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Freedom of expression, of self determination, of religious affiliation (or none) are hard-won French values we Canadians inherit and hold dear. For us,  adoption of these ideals has been comparatively easy. But for the French, centuries of turmoil were needed to effect their ascendance. And now the French are coping with a post-colonial legacy they cannot control and that threatens the humanist freedoms their ancestors died to establish. This legacy takes the shape of disaffected, potentially violent  urban youth, often born in France, but with parents from former colonies, who are picked up by extreme movements offering them that sense of belonging the Fifth Republic cannot or does not provide. I mumbled something to my dinner companions  about trying to identify the lonely, the misfits, trying to lend support to those working with youth in the banlieues. I was thinking of my daughter Charlotte’s experience in a Paris high school. She was stunned that Ismail, 18 years of age in a grade where everyone else was 14, a giant lad with the ebony skin and pleasing manners of the Senegalese, was simply waiting out the year in order to drop out and go on the dole.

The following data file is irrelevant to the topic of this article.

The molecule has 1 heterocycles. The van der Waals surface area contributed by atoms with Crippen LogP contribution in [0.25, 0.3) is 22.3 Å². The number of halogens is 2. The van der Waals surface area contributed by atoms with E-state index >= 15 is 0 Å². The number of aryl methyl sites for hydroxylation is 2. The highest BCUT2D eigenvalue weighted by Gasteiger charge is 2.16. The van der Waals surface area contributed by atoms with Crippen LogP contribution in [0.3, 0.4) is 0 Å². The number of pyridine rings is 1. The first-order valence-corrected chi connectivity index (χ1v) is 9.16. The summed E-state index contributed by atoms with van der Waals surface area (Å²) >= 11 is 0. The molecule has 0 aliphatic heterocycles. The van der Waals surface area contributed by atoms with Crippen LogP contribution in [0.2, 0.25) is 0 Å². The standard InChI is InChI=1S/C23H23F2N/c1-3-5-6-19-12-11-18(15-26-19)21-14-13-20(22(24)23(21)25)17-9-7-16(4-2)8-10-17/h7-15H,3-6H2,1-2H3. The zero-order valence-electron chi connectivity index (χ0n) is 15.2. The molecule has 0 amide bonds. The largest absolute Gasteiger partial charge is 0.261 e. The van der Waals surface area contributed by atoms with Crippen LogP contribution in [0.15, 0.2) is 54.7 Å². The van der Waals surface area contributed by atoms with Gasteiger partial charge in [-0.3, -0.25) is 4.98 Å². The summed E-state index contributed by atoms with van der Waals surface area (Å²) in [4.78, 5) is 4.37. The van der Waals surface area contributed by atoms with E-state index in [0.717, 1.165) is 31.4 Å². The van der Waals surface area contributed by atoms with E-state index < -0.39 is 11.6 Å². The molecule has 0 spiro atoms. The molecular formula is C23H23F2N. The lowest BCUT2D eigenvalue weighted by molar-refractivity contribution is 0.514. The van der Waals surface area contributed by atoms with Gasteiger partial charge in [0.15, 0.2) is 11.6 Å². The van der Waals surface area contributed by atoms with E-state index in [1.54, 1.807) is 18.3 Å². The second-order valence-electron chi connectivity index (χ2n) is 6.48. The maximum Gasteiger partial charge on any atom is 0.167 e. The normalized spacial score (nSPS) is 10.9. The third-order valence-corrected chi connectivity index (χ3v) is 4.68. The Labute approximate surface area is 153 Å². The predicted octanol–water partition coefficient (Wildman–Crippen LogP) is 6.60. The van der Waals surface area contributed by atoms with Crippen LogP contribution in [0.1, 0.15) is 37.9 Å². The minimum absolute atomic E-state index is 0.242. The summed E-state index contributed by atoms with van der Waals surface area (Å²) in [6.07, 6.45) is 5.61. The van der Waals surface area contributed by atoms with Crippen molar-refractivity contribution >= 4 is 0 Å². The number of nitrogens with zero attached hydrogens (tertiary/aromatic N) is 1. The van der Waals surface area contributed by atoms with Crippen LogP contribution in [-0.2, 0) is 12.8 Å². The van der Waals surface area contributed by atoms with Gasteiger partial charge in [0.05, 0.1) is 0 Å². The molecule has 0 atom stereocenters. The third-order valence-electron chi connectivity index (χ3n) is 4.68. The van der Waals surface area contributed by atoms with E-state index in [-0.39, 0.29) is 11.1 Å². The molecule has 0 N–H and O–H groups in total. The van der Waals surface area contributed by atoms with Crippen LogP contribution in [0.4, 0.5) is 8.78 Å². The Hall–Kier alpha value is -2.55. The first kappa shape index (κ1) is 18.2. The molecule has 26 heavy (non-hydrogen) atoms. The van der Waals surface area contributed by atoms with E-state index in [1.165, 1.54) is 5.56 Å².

“Well, what does he do every day?” I asked.

“Nothing,” she said. “He just sits at the back of the class.”

“Don’t the teachers yell at him?”  It was  a bit of a joke. The teachers were always yelling in a way we found shocking, until it became funny.

“No. They leave him alone.”

I was mystified. Perhaps you don’t yell at a young man who could so easily punch your lights out. Or maybe you don’t yell at him because you have no hope for him, less even than he has for himself. Maybe such a young man goes on to become the ideal target of “recruiters”; I cannot believe that it has to be so.